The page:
CNN: Israeli military: Syrian rockets hit Golan Heights
Several Syrian rockets landed early Wednesday in the Mount Hermon area of the Israeli-occupied Golan Heights, on the border with Syria, the Israeli military said. "Initial reports indicate that the rockets are a result of (the) domestic situation in Syria," a spokeswoman for the Israel Defense Forces said. "As a result the Hermon side of the mountain will be temporarily closed for visitors." The Israel Defense Forces has been in touch with the U.N. force stationed between the two countries, the United Nations Disengagement Observer Force, over the incident, it said.
CNN: Boston fire chief gets vote of 'no confidence' in handling of bombings
Thirteen out of 14 Boston deputy fire chiefs have signed a letter of "no confidence" in Fire Chief Steve Abraira's handling of the Boston Marathon bombings, a source with knowledge of the situation told CNN Tuesday night. The exact content of the letter is unclear, but was sent to Mayor Thomas Menino's office in April, according to the source. The twin blasts at the end of the Boston Marathon on April 15 killed three and wounded more than 260 others.
CNN: Abortion doctor convicted of murder waives appeal, avoids death sentence
A Philadelphia abortion provider found guilty of first-degree murder has agreed give up his right to appeal in exchange for avoiding a possible death sentence, Philadelphia's district attorney's office announced Tuesday. Dr. Kermit Gosnell, 72, was convicted Monday on three counts of murder for killing babies by cutting their spinal cords with scissors. The next step in the case was to have been the penalty phase, when jurors would have weighed whether to give Gosnell a death sentence. The arrangement erases a need for that phase.
CNN: Tougher drunk-driving threshold proposed to reduce traffic deaths
A common benchmark in the United States for determining when a driver is legally drunk is not doing enough to prevent alcohol-related crashes that kill about 10,000 people each year and should be made more restrictive, transportation safety investigators say. The National Transportation Safety Board recommended on Tuesday that all 50 states adopt a blood-alcohol content (BAC) cutoff of 0.05 compared to the 0.08 standard on the books today and used by law enforcement and the courts to prosecute drunk driving. "Most Americans think that we've solved the problem of impaired driving, but in fact, it's still a national epidemic," NTSB Chairman Deborah Hersman said.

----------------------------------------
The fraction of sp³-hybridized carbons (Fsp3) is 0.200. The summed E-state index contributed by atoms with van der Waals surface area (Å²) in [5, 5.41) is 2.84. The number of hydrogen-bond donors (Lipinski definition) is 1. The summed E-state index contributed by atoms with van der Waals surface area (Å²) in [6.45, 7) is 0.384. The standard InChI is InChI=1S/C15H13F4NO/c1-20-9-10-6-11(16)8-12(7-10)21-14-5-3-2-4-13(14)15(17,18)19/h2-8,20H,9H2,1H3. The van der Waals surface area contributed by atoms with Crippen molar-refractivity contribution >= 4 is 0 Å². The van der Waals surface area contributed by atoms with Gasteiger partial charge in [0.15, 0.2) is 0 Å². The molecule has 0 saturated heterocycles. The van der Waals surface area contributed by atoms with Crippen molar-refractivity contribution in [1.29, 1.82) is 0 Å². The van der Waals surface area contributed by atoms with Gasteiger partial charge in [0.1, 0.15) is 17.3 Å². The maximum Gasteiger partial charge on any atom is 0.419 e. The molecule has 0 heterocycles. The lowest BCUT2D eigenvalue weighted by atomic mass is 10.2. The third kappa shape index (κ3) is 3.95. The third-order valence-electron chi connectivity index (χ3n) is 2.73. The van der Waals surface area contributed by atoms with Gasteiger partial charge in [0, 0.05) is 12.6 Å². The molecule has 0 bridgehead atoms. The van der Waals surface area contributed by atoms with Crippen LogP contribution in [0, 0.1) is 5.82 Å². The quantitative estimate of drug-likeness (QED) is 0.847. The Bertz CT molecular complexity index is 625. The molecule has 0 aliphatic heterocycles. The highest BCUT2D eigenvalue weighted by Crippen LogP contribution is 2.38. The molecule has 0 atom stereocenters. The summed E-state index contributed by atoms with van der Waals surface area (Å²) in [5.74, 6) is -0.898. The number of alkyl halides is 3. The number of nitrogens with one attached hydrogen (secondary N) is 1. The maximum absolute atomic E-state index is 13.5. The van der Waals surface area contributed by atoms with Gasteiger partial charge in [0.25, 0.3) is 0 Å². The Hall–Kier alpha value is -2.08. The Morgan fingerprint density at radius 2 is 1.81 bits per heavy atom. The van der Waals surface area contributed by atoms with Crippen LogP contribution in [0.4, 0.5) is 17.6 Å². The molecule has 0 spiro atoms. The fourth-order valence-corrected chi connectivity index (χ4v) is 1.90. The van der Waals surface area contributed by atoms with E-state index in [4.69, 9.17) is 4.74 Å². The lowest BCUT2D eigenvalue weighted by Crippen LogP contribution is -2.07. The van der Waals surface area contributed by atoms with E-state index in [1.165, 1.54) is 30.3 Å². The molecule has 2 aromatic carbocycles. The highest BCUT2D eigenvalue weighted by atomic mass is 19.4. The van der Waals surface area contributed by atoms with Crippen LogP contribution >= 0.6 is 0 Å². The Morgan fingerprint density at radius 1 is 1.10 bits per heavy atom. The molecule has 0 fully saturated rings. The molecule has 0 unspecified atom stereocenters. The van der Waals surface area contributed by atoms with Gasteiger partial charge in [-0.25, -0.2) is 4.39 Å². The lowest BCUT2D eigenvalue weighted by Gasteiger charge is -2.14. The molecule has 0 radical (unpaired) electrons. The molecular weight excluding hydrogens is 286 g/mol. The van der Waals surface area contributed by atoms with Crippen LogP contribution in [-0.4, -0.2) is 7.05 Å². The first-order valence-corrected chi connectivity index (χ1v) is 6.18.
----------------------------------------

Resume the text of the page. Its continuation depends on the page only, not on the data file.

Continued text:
Reuters: Cleveland women held captive will suffer long-term damage: sources
Two of the women imprisoned in a Cleveland house in conditions described as similar to a prisoner of war camp suffered from severe malnutrition and will require long-term therapy for injuries such as hearing loss and joint and muscle damage, two sources with direct knowledge said. The basement where the women were held had chains coming from the wall, and dog leashes attached to the ceiling, the sources said. The women were restrained with them and duct tape in "stress positions" for long periods that left them with bed sores and other injuries, according to two sources with direct knowledge of the investigation, who asked not to be identified. Gina DeJesus and Michelle Knight were in worse condition than Amanda Berry when they emerged from at least nine years in captivity at the home of Ariel Castro, accused of kidnapping and raping the women. Castro appeared to treat Berry better than the other two, the sources said.
CNN: Parents sue South Carolina for surgically turning child into a female
The adoptive parents of a child born with male and female organs say South Carolina mutilated their son by choosing a gender and having his male genitalia surgically removed. The surgery took place when the child was 16 months old and a ward of the state, according to a lawsuit filed by the parents against three doctors and several members of South Carolina Department of Social Services. The child's biological mother was deemed unfit, and the biological father had apparently abandoned him, according to the suit. So others made the decision. The child, now 8 years old, feels more like a boy and "wants to be a normal boy," his adoptive mother said.
CNN: Minnesota governor signs same-sex marriage bill into law
Minnesota became the 12th state to legalize same-sex marriages Tuesday after Gov. Mark Dayton, a Democrat, signed a bill giving same-sex couples the right to marry. "It's history," his Twitter account read, along with a photo of him signing the bill on the Capitol steps. The state Senate on Monday voted 37-30 in favor of approving the legislation.
CNN: Obama struggles with rocky start to second term
Secretly accessing phone records of journalists. IRS targeting of conservative groups. Misleading statements last year about the Benghazi terrorist attack. News headlines of the past week portray an administration engulfed in potential scandal, providing opponents of President Barack Obama with plenty of ammunition to try to derail his agenda in the early months of his second term. The scenario invites comparisons to previous presidents who faced controversies in their "lame duck" second terms, such as the Iran-Contra scandal of the Reagan administration and Bill Clinton's impeachment for perjury and obstruction of justice in the Monica Lewinsky scandal. However, a rocky start to a second term doesn't mean certain derailment of a president's goals or agenda.
ALSO SEE: Politico: Obama's dangerous new narrative
CNN: Chaffetz doesn’t rule out impeachment for Obama
Rep. Jason Chaffetz reiterated Tuesday that the impeachment of President Barack Obama is possible as the White House faces scrutiny over its role in responding to the terror attack on a U.S. diplomatic post in Benghazi, Libya. “Look, it's not something I'm seeking,” the Republican congressman from Utah said on CNN’s “The Situation Room with Wolf Blitzer.” “It's not the endgame; it's not what we're playing for. I was simply asked, is that within the realm of possibilities, and I would say ‘yes.’ I'm not willing to take that off the table. But that’s certainly not what we’re striving for.”
ALSO SEE: Politico: D.C. turns on Obama
WaPo: Justice Department subpoena increases tension between White House and news media